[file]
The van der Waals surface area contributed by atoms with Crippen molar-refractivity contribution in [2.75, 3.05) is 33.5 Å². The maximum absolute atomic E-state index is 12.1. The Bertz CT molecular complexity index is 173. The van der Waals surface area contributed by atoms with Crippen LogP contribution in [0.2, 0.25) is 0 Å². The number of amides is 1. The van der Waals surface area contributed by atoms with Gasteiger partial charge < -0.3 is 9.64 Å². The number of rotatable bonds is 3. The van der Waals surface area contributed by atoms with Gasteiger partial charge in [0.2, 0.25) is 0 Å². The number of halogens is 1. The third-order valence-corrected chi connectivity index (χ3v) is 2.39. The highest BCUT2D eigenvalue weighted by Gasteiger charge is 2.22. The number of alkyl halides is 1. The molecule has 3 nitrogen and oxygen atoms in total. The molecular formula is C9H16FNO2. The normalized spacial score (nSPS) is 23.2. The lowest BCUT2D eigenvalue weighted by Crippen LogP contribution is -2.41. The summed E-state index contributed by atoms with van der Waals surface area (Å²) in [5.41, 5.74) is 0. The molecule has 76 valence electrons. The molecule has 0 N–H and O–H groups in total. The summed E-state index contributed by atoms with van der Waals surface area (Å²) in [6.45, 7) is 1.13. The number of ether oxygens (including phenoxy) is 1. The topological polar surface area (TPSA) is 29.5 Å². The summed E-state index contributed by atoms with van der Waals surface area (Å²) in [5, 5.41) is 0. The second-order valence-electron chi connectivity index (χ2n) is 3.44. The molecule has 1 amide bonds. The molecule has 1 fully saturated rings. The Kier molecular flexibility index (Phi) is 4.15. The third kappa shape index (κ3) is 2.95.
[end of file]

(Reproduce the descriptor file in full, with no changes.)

The van der Waals surface area contributed by atoms with Crippen molar-refractivity contribution in [2.75, 3.05) is 33.5 Å². The maximum absolute atomic E-state index is 12.1. The Bertz CT molecular complexity index is 173. The van der Waals surface area contributed by atoms with Crippen LogP contribution in [0.2, 0.25) is 0 Å². The number of amides is 1. The van der Waals surface area contributed by atoms with Gasteiger partial charge < -0.3 is 9.64 Å². The number of rotatable bonds is 3. The van der Waals surface area contributed by atoms with Gasteiger partial charge in [0.2, 0.25) is 0 Å². The number of halogens is 1. The third-order valence-corrected chi connectivity index (χ3v) is 2.39. The highest BCUT2D eigenvalue weighted by Gasteiger charge is 2.22. The number of alkyl halides is 1. The molecule has 3 nitrogen and oxygen atoms in total. The molecular formula is C9H16FNO2. The normalized spacial score (nSPS) is 23.2. The lowest BCUT2D eigenvalue weighted by Crippen LogP contribution is -2.41. The summed E-state index contributed by atoms with van der Waals surface area (Å²) in [5.41, 5.74) is 0. The molecule has 76 valence electrons. The molecule has 0 N–H and O–H groups in total. The summed E-state index contributed by atoms with van der Waals surface area (Å²) in [6.45, 7) is 1.13. The number of ether oxygens (including phenoxy) is 1. The topological polar surface area (TPSA) is 29.5 Å². The summed E-state index contributed by atoms with van der Waals surface area (Å²) in [5, 5.41) is 0. The second-order valence-electron chi connectivity index (χ2n) is 3.44. The molecule has 1 amide bonds. The molecule has 1 fully saturated rings. The Kier molecular flexibility index (Phi) is 4.15. The third kappa shape index (κ3) is 2.95.